Liberal Arts & Humanities - Linguistics
If you're fascinated by language and its intersection with fields as diverse as anthropology, neurology, philosophy, psychology, sociology, and speech and hearing science, a degree in Linguistics may be a great fit for you.
Types of Degrees
Linguistics students can pursue an associate degree (2 years), bachelor's degree (4 years), master's degree (6-7 years), or doctorate degree (8+ years). In this field, a bachelor's degree is typically required for entry-level positions while master's and doctorate degrees lead to positions in academia, post-secondary teaching, and research.
A high school diploma or equivalent is required, with a strong academic background in English, math, science, and social science coursework helping applicants obtain acceptance into their desired school. Each school has its own specific requirements, making it important for you to explore several options before settling on a particular school.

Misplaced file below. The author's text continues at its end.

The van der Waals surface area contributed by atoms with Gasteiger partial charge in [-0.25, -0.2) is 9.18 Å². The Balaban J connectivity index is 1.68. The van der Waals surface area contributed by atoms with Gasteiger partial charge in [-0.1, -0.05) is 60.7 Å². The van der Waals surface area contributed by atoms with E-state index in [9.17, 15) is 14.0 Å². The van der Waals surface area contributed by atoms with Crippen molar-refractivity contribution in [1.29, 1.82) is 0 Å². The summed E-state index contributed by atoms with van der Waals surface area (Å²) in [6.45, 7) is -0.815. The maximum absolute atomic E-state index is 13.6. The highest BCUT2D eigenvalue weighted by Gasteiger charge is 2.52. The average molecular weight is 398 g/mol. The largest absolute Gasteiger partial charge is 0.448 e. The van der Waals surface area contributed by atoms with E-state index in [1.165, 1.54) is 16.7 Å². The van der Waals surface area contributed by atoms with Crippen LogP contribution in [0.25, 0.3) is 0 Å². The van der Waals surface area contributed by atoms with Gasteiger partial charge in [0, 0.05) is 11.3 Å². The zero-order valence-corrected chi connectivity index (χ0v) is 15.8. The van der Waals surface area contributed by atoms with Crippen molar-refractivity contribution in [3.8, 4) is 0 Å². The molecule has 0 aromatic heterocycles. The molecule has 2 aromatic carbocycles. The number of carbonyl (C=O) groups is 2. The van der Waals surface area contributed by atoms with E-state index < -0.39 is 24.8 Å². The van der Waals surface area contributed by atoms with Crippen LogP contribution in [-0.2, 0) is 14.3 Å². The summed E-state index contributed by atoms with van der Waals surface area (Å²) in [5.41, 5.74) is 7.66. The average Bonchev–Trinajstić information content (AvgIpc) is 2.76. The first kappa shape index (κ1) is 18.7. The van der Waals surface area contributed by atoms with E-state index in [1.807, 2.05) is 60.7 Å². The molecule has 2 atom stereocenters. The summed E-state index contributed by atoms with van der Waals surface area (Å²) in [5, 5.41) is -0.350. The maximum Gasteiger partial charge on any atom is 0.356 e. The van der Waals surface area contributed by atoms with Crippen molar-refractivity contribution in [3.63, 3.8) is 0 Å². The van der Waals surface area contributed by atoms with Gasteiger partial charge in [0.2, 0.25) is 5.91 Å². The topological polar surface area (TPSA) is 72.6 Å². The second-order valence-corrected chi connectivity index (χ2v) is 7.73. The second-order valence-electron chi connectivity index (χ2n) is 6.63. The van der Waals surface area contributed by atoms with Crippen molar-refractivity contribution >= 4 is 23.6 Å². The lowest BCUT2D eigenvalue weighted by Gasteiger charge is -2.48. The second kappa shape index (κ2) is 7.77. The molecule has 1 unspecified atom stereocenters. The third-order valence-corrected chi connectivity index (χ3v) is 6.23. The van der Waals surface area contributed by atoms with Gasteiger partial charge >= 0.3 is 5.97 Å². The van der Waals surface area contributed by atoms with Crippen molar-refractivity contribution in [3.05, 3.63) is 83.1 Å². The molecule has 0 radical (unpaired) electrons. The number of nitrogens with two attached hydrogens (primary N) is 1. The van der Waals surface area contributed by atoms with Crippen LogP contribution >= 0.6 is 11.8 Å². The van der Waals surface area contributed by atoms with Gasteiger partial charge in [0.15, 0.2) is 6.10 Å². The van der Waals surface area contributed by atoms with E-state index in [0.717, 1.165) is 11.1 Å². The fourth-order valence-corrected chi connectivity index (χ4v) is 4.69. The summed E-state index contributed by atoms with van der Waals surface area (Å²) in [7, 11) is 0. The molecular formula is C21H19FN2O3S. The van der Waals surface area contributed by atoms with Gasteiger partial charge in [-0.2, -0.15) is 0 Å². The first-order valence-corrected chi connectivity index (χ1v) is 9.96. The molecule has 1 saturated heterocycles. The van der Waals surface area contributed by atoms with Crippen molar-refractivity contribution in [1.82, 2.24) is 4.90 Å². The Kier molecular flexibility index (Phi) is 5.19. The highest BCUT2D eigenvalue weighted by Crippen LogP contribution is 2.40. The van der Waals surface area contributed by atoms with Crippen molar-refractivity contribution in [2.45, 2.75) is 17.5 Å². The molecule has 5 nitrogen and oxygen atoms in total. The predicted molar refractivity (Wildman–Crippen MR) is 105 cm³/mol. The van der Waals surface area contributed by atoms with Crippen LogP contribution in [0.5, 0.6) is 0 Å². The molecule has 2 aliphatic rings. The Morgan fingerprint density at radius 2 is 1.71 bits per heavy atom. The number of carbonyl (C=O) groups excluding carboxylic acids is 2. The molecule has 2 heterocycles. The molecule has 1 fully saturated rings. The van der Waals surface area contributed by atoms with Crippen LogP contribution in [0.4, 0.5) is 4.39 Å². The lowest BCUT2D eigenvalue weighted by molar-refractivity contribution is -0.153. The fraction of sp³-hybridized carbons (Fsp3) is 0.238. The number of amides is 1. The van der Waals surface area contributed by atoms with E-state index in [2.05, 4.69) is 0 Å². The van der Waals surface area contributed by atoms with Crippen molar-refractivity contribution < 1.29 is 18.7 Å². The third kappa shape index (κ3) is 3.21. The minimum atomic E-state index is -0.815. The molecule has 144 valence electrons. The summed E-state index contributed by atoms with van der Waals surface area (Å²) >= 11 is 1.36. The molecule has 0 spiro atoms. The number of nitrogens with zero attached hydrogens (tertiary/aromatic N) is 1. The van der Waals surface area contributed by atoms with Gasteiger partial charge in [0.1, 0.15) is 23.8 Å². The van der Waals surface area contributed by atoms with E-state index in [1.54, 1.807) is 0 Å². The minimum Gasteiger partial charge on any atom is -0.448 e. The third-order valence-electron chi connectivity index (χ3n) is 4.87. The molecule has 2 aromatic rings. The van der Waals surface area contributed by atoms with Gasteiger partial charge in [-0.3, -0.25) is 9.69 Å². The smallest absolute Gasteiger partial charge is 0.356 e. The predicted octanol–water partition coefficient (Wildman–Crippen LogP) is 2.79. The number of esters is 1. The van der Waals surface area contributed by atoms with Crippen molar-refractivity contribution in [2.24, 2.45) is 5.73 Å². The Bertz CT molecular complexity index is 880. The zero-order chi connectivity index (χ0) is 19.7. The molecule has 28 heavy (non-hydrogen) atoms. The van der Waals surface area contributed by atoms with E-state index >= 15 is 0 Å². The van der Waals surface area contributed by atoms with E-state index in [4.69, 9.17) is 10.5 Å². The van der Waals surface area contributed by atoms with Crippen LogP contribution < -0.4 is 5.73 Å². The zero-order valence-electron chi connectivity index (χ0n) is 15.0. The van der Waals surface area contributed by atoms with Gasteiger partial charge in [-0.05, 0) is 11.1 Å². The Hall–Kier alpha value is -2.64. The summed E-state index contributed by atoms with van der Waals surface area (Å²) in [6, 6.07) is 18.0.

Career Opportunities After Earning A Linguistics Degree
The range of career opportunities available to someone with a degree in Linguistics include:
- Language Teacher
- Information based on national data, not school-specific information. Conditions in your area may vary.
Post Graduate Salary Information
According to the Bureau of Labor Statistics, the median salary for Interpreters and Translators was $51,830 in 2019 (1) while Foreign Language and Literature Teachers, Postsecondary, earned a mean salary of $80,170 in 2019. (2)
Note that the average salary varies widely not only depending on career chosen, but on geographical location and employer. Conditions in your area may vary.
Careers associated with these educational opportunities often require additional degrees and certifications not offered as part of the educational opportunities presented by this website.